Washington D.C. – Congressman Adam Smith (WA-09), Ranking Member of the House Armed Services Committee, released the following statement for today’s hearing to review current policies on Law of War Detention and the President’s recent Executive Order:
“The purpose of today’s hearing is to examine and review our detention and interrogation policies and work toward improving them. I agree with the Chairman that more must be done to address the problems with our current polices and that a legislative solution is needed. We must have a clear and coherent strategy to properly detain and interrogate terrorists that upholds the Constitution and our values while at the same time ensuring our national security.
“However, I have serious concerns with the legislative proposals recently put forth by House and Senate Republicans. The proposals create far more problems than they solve. They give entirely too much power to the Executive Branch and the military. Under some of these proposals, the Department of Defense would have broad authority to detain individuals – including citizens of United States - with too little oversight for ensuring that decisions are made fairly, constitutionally and justly.
“The proposals also create a situation where those who are taken to Guantanamo Bay can never leave. They turn Guantanamo Bay into Hotel California – you can check out any time you want, but you can never leave. This is not just a matter of protecting our Constitution and upholding our values, it is also bad policy and a matter of national security. It is vitally important that we make it clear to our adversaries that the freedoms we hold dear and our way of life that they seek to attack is far superior. However, in addressing this national security issue, it is also important that we create a legal framework to lawfully detain terrorists that will be upheld by the courts. This is a critically important point. We must have credibility with the courts if we are to hold detainees who threaten our national security.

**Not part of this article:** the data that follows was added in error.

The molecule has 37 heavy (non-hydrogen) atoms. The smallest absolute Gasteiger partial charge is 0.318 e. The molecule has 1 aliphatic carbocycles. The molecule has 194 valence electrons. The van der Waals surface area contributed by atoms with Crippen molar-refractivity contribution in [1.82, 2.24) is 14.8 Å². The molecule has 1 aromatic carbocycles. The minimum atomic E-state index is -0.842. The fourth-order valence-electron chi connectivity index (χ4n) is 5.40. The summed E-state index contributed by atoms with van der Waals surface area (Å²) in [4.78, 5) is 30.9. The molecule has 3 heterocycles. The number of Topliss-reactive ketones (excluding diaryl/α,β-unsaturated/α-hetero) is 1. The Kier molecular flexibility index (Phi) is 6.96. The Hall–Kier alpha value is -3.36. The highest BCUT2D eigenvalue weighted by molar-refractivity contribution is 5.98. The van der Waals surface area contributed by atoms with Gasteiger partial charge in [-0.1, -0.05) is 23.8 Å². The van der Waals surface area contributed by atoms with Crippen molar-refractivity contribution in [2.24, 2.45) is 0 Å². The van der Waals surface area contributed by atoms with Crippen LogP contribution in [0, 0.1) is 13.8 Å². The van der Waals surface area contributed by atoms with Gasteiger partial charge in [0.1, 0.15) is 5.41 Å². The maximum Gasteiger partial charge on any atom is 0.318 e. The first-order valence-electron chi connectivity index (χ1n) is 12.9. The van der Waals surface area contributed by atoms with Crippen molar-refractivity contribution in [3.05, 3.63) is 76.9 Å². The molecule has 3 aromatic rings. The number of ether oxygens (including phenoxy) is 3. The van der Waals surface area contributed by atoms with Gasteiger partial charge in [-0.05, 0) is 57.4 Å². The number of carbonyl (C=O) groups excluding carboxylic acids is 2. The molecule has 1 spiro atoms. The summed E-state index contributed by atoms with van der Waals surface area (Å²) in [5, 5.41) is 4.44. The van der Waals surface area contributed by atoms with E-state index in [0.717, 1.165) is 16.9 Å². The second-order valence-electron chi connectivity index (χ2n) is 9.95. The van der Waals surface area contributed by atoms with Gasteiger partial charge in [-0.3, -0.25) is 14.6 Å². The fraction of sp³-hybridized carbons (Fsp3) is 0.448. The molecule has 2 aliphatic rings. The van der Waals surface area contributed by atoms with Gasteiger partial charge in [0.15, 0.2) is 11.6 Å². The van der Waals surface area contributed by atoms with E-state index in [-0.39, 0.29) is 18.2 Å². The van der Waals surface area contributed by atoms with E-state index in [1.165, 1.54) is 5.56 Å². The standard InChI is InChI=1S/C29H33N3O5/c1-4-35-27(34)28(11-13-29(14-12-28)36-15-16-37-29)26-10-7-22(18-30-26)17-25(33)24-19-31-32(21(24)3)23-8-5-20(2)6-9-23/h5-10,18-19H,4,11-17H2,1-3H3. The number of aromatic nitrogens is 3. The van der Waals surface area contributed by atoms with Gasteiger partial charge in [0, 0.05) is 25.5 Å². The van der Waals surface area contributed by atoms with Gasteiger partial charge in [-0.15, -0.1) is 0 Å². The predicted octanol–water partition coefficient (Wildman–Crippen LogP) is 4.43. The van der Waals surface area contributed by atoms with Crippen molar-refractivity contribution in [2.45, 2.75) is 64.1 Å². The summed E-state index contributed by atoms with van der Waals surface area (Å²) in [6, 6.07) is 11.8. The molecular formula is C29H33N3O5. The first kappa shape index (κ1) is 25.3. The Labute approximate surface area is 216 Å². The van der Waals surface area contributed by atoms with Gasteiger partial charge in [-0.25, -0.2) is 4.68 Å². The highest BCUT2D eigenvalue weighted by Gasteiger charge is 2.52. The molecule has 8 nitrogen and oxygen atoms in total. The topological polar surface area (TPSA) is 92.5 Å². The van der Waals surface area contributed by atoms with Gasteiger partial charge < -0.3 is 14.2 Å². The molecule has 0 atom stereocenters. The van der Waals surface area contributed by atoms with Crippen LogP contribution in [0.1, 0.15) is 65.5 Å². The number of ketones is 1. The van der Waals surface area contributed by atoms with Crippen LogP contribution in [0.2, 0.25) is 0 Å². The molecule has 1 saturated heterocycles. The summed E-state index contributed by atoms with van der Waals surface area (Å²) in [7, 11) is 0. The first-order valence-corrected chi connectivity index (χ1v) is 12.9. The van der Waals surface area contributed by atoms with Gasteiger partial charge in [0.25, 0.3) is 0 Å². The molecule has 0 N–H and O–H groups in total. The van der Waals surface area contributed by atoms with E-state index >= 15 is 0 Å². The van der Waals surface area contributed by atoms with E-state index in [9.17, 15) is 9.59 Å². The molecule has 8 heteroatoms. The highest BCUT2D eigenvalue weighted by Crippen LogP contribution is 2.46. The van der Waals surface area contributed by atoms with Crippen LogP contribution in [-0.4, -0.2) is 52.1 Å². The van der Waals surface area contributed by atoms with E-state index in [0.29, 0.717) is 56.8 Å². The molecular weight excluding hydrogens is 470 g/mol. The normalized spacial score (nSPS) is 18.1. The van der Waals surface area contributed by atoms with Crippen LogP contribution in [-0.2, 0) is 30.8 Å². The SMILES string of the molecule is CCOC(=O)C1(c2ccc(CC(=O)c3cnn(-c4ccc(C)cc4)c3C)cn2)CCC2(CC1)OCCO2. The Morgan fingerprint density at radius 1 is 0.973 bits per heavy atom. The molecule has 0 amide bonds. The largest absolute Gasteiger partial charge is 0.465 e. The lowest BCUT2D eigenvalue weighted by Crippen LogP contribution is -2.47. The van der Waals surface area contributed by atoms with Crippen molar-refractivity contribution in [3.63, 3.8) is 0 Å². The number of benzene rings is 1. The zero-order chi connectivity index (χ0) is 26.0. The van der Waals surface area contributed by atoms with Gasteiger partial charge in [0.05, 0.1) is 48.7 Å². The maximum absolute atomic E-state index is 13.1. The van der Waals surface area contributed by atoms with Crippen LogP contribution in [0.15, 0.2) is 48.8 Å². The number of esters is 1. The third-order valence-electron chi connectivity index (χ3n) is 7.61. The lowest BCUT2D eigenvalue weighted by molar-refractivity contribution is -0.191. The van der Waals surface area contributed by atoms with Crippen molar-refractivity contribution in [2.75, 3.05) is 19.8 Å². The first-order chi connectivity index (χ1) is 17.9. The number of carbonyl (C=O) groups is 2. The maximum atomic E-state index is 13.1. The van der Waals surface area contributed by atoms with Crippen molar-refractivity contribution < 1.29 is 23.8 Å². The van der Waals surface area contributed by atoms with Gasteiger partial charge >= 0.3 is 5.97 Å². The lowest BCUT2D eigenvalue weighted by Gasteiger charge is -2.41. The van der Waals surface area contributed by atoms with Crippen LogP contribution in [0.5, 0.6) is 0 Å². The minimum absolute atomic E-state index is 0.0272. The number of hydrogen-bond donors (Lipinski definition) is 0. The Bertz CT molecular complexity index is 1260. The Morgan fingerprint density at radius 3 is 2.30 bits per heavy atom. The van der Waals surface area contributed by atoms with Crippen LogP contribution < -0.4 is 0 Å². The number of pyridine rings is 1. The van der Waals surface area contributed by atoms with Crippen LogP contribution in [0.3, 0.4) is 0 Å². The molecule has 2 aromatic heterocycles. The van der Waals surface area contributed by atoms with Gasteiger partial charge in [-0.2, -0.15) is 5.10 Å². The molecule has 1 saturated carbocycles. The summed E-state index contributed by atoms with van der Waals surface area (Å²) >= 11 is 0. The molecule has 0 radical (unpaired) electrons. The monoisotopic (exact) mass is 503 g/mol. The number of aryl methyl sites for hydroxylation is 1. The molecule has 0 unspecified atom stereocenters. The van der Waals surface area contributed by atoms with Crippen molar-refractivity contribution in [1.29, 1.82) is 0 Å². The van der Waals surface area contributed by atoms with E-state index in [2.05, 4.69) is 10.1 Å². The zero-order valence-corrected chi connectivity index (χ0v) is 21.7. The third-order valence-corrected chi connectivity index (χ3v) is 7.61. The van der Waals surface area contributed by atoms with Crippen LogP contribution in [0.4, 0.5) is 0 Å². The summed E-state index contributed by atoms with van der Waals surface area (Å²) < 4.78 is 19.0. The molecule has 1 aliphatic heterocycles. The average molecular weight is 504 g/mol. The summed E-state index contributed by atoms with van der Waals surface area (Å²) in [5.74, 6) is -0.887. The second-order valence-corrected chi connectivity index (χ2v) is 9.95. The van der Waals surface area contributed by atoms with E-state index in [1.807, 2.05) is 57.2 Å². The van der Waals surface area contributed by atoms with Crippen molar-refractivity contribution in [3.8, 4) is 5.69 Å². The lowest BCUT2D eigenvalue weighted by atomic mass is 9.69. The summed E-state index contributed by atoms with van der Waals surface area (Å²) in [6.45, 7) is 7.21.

“We also must not take options for managing detainees off the table. For example, limiting the use of Article III courts, as the Republican legislation does, would inhibit our ability to try and convict terrorists. The United States has tried and convicted more than 400 terrorists in Article III courts and removing this option only makes prosecuting terrorists more difficult.
“It is important to understand what the Republican legislation would do. It would empower the United States military to pick up a United States citizen who they suspect as aiding a terrorist with no review process and hold them indefinitely where ever they please. This is an enormous amount of power to give the United States military over citizens and it fundamentally challenges our freedoms and individuals rights in a way that I do not think Americans will support.
“Moving forward, I am committed to working with the majority to draft bipartisan legislation that addresses these concerns. Today’s hearing will provide us with the opportunity to review relevant law and policy and to a have a candid discussion about how to best move forward. I look forward to hearing from members of the committee and from today’s witnesses about how we can address this significant problem. ”